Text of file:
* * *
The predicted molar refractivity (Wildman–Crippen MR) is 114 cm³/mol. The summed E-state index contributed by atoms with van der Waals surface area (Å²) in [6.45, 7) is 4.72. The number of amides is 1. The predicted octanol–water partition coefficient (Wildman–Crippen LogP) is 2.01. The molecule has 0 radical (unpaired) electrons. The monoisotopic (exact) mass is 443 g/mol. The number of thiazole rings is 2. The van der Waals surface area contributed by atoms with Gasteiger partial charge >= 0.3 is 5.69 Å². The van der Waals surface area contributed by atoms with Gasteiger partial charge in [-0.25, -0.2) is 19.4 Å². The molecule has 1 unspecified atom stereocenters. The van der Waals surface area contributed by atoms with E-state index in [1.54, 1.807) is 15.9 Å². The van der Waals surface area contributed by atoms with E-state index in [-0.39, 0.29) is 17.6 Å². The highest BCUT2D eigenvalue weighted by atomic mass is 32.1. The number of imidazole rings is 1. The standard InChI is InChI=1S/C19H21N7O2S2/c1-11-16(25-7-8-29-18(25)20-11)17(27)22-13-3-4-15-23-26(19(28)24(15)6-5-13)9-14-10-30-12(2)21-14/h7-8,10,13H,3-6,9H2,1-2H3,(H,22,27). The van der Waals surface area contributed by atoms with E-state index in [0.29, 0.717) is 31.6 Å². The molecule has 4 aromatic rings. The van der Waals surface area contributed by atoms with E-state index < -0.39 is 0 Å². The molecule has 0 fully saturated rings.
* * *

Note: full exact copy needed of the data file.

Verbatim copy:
The predicted molar refractivity (Wildman–Crippen MR) is 114 cm³/mol. The summed E-state index contributed by atoms with van der Waals surface area (Å²) in [6.45, 7) is 4.72. The number of amides is 1. The predicted octanol–water partition coefficient (Wildman–Crippen LogP) is 2.01. The molecule has 0 radical (unpaired) electrons. The monoisotopic (exact) mass is 443 g/mol. The number of thiazole rings is 2. The van der Waals surface area contributed by atoms with Gasteiger partial charge >= 0.3 is 5.69 Å². The van der Waals surface area contributed by atoms with Gasteiger partial charge in [-0.25, -0.2) is 19.4 Å². The molecule has 1 unspecified atom stereocenters. The van der Waals surface area contributed by atoms with E-state index in [1.54, 1.807) is 15.9 Å². The van der Waals surface area contributed by atoms with E-state index in [-0.39, 0.29) is 17.6 Å². The highest BCUT2D eigenvalue weighted by atomic mass is 32.1. The number of imidazole rings is 1. The standard InChI is InChI=1S/C19H21N7O2S2/c1-11-16(25-7-8-29-18(25)20-11)17(27)22-13-3-4-15-23-26(19(28)24(15)6-5-13)9-14-10-30-12(2)21-14/h7-8,10,13H,3-6,9H2,1-2H3,(H,22,27). The van der Waals surface area contributed by atoms with E-state index in [0.29, 0.717) is 31.6 Å². The molecule has 4 aromatic rings. The van der Waals surface area contributed by atoms with E-state index < -0.39 is 0 Å². The molecule has 0 fully saturated rings.